Help Patients Stay Healthy During Travel

Summer will bring questions about travel-related illnesses.

Traveller’s diarrhea can occur anywhere...but some of the highest-risk destinations include Mexico, the Caribbean, and South America.

Patients should take preventive measures...such as avoiding raw foods and tap water or ice, brushing teeth with bottled water, etc.

But they should also pack meds to treat diarrhea just in case.

For example, most patients should bring along OTC loperamide (Imodium) for mild diarrhea. Or bismuth subsalicylate (Pepto-Bismol) is an option...but it takes longer to work and may be less effective.

Point out warnings on package labels. For instance, loperamide may cause breathing issues in kids under age 2...and bismuth subsalicylate shouldn’t be used in pregnant patients or children.

Don’t be surprised to dispense antibiotics in some scenarios. For example, patients travelling to developing areas may get 3 days of azithromycin to have on hand if more severe diarrhea hits.

Altitude sickness can occur when going to high elevations...during mountain climbing, hiking, etc. To limit symptoms, patients should stay hydrated...limit alcohol...and ascend gradually.

Expect to see Rxs for a preventive med, usually acetazolamide, in higher-risk cases...such as travelling over 3,500 m (11,000 feet) in one day.

Ensure that patient allergy info is current when dispensing can cause problems in patients with severe sulfa allergies.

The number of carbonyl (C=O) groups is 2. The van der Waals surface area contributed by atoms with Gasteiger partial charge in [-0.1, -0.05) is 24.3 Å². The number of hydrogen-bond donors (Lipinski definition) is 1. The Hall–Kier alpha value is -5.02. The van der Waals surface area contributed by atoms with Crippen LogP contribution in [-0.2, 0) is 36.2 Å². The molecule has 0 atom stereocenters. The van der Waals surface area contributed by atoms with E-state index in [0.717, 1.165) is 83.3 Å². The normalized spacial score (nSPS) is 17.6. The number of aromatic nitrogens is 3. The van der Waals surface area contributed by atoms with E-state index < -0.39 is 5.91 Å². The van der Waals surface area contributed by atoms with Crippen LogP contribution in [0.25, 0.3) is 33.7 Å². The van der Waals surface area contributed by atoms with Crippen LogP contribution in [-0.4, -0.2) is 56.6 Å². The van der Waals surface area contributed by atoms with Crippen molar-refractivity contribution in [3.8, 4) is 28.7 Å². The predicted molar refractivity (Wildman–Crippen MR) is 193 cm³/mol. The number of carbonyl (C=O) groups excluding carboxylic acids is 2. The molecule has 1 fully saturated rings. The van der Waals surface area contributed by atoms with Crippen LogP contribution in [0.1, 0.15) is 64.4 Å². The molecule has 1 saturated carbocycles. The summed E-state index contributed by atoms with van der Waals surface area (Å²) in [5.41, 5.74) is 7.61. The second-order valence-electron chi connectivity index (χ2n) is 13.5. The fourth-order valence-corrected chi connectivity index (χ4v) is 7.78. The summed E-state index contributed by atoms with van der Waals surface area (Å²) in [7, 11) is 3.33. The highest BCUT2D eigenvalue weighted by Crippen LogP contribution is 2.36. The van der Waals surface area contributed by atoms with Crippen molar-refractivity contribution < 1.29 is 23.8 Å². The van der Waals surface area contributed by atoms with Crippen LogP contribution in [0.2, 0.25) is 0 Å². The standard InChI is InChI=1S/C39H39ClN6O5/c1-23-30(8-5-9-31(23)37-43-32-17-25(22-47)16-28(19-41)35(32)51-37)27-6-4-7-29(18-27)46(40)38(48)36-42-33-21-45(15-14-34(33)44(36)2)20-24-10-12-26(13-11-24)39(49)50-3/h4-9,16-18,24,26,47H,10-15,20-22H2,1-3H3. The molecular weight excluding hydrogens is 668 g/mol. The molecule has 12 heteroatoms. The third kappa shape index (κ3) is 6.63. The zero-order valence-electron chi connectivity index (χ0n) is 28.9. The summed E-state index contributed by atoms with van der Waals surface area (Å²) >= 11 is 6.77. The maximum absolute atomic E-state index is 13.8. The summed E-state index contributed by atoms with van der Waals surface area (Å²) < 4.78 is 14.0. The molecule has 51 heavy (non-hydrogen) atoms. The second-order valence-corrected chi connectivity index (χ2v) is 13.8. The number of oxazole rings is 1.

Also check that all prescriber directions are on Rx labels. Patients will generally start acetazolamide a day before ascent...and continue for 2 to 3 days after reaching the highest planned altitude.

Mosquito-borne illnesses (dengue, malaria, Zika, etc) are more common in tropical areas...and require prevention strategies, such as insect repellents (DEET, etc) and possibly vaccines (yellow fever, etc).

Anticipate filling Rx antimalarials (atovaquone/proguanil, etc) for travellers to malaria-endemic areas, such as Africa or South Asia.

Stay alert for mix-ups with these meds. For example, atovaquone/proguanil (Malarone) is taken once a DAY...but mefloquine is used once a WEEK.

Also watch quantities and days’ supplies closely. Antimalarial meds usually need to be taken before...during...and after travel.

Immunizations can prevent some travel-related illnesses...and some countries mandate certain vaccines as a requirement for entry.

Encourage patients to find out about required immunizations as soon as their travel plans are confirmed...and not wait until the last minute.

Some vaccines require multiple doses that may need to be given over a month or longer...other vaccines may need to be administered within a certain length of time, such as 10 to 14 days prior to travel.

Take our CE course, Common Travel-Related Illnesses, to learn about jet lag, motion sickness, blood clots, and more.

Key References

  • Government of Canada. About personal insect repellents. June 2, 2021. (Accessed May 27, 2024).
  • Shane AL, Mody RK, Crump JA, et al. 2017 Infectious Diseases Society of America Clinical Practice Guidelines for the Diagnosis and Management of Infectious Diarrhea. Clin Infect Dis. 2017 Nov 29;65(12):e45-e80.
  • Luks AM, Hackett PH. Medical Conditions and High-Altitude Travel. N Engl J Med. 2022 Jan 27;386(4):364-373.
Pharmacy Technician's Letter Canada. June 2024, No. 400610

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